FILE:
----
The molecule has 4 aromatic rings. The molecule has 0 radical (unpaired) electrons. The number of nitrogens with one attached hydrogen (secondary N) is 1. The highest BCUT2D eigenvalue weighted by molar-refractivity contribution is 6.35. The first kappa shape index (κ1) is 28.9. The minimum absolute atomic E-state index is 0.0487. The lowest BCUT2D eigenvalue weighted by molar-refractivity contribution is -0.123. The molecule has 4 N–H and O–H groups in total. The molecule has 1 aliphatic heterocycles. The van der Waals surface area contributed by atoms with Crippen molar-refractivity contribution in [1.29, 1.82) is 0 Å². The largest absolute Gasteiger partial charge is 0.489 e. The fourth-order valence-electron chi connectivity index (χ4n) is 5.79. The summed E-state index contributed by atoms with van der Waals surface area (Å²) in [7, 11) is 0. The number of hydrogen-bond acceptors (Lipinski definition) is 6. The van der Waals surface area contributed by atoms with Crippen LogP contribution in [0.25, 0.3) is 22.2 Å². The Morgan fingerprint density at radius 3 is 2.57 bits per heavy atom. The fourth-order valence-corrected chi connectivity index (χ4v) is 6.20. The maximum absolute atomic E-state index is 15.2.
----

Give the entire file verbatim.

The molecule has 4 aromatic rings. The molecule has 0 radical (unpaired) electrons. The number of nitrogens with one attached hydrogen (secondary N) is 1. The highest BCUT2D eigenvalue weighted by molar-refractivity contribution is 6.35. The first kappa shape index (κ1) is 28.9. The minimum absolute atomic E-state index is 0.0487. The lowest BCUT2D eigenvalue weighted by molar-refractivity contribution is -0.123. The molecule has 4 N–H and O–H groups in total. The molecule has 1 aliphatic heterocycles. The van der Waals surface area contributed by atoms with Crippen molar-refractivity contribution in [1.29, 1.82) is 0 Å². The largest absolute Gasteiger partial charge is 0.489 e. The fourth-order valence-electron chi connectivity index (χ4n) is 5.79. The summed E-state index contributed by atoms with van der Waals surface area (Å²) in [7, 11) is 0. The number of hydrogen-bond acceptors (Lipinski definition) is 6. The van der Waals surface area contributed by atoms with Crippen LogP contribution in [0.25, 0.3) is 22.2 Å². The Morgan fingerprint density at radius 3 is 2.57 bits per heavy atom. The fourth-order valence-corrected chi connectivity index (χ4v) is 6.20. The maximum absolute atomic E-state index is 15.2.